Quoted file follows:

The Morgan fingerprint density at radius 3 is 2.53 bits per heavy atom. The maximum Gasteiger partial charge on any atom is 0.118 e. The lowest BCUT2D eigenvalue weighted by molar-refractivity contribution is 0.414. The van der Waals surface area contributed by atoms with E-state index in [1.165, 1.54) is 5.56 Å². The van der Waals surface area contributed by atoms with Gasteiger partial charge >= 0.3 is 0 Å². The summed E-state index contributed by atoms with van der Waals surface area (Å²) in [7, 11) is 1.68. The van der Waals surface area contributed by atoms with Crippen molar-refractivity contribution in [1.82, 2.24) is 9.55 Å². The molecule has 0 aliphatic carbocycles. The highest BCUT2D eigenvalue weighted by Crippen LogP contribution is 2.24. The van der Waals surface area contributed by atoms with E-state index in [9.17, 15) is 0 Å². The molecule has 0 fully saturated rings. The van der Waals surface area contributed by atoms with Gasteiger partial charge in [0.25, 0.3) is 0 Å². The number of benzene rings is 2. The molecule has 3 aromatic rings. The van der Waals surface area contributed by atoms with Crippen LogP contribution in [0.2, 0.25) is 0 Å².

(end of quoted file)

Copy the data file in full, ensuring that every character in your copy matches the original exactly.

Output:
The Morgan fingerprint density at radius 3 is 2.53 bits per heavy atom. The maximum Gasteiger partial charge on any atom is 0.118 e. The lowest BCUT2D eigenvalue weighted by molar-refractivity contribution is 0.414. The van der Waals surface area contributed by atoms with E-state index in [1.165, 1.54) is 5.56 Å². The van der Waals surface area contributed by atoms with Gasteiger partial charge >= 0.3 is 0 Å². The summed E-state index contributed by atoms with van der Waals surface area (Å²) in [7, 11) is 1.68. The van der Waals surface area contributed by atoms with Crippen molar-refractivity contribution in [1.82, 2.24) is 9.55 Å². The molecule has 0 aliphatic carbocycles. The highest BCUT2D eigenvalue weighted by Crippen LogP contribution is 2.24. The van der Waals surface area contributed by atoms with E-state index in [9.17, 15) is 0 Å². The molecule has 0 fully saturated rings. The van der Waals surface area contributed by atoms with Gasteiger partial charge in [0.25, 0.3) is 0 Å². The number of benzene rings is 2. The molecule has 3 aromatic rings. The van der Waals surface area contributed by atoms with Crippen LogP contribution in [0.2, 0.25) is 0 Å².